When I was a kid, I worshipped two idols: Jesus and SPAM.
Before Catholic mass on Sundays, I wake to the scent of SPAM snaking through my childhood home, in the village of Mongmong, on the island of Guahan (Guam). I fumble out of bed, still half asleep, and stumble to the kitchen, where my shirtless dad is frying SPAM and white rice. With masculine kindness, he offers to make me two eggs, “any style”. I would reply, with confidence, “Fried!”
“Enjoy the Chamorro Special,” he says. “Then go get ready for church.” The Ketchup, Kikkoman Soy Sauce, and Tabasco stand on the table, symbols of empire.
You know what else made me feel special as a kid: Jesus. He was like an American movie star with his white skin and flowing hair. He could have totally been the heartthrob on one of those American soap operas that my grandma watched religiously.
Jesus was also like my cousin (many Chamorros are actually named “Jesus”). Jesus was my cousin because he was the son of God, Our Father. So Jesus was Hispanic because the Spanish colonizers brought Jesus to my people. The Spanish also brought pigs.
In 1898, Our Spanish Father could no longer take care of us by himself, so we were adopted by Our Fatherʻs younger brother, Uncle Sam.
Hormel invented SPAM a few decades later, in 1937. It fed Depressed Americans and the Allies in World War II. After America bombed and invaded war-torn Guam in 1944, SPAM arrived. My grandmother was a young woman at that time; she describes her first taste of SPAM as “manna from heaven”.
Thereafter, Uncle Sam became Uncle SPAM.
SPAM was cheap, convenient, filling, salty, and American—everything a growing native needs on his path to civilization. My grandparents fed SPAM to my parents, and my parents fed SPAM to us kids, and I hope to one day feed my children SPAM while I read the Bible to them. SPAM is now part of our cultural diet and inheritance; SPAM is stapled to our blood.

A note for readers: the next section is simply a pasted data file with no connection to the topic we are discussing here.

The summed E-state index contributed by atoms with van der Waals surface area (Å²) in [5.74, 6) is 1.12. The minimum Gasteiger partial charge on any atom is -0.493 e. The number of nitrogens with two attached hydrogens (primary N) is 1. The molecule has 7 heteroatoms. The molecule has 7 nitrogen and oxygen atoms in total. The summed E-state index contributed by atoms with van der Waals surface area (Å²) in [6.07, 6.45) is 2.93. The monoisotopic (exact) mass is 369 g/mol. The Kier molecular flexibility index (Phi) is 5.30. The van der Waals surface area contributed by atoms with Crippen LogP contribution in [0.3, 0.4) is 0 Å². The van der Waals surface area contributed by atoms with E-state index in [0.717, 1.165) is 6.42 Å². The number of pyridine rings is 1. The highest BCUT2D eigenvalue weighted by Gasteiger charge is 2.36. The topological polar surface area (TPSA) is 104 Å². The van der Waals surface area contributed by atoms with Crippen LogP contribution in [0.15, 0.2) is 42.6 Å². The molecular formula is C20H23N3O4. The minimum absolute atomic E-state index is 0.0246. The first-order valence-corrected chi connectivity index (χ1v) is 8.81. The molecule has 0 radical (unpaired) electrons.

Plus, the military took so much land that most people could no longer grow their own food. I pledge allegiance, to the flag, of the United States of SPAMerica.
SPAM is also popular in Hawaii, the Philippines, Okinawa, South Korea, the Northern Marianas, the Federated States of Micronesia, and all places with a history of U.S. military presence.
Technically, the US military is an invasive species. Technically, SPAM is a species of invasive foods. Scholars of “culinary colonialism” have a deep respect for SPAM’s adaptability to different cultures and its unsurpassed ability to colonize native bodies.
Some kids remember the first time their father took them fishing. I remember the first time my dad taught me how to open a can of SPAM. SPAM is a Pacific rite of passage.
They say, f you give a Chamorro a slice of SPAM, you feed him a snack. But if you teach a Chamorro how to work in the service economy and buy SPAM from the grocery store, you feed him for a lifetime (however short it might be).Guam is the SPAM capital of the world; on average, each Chamorro consumes sixteen cans of SPAM each year, which is more, per capita, than any other country. A study from the University of Guam showed that sixty percent of all deaths on Guam are related to poor diet.
My dad used to mash SPAM and feed it to me when I was a baby. According to him, my first word was not “mama” or “dada”. No, my first word was: “SPAM”. I think the salt, sugar, and sodium nitrite in the SPAM made my brain develop more linguistically.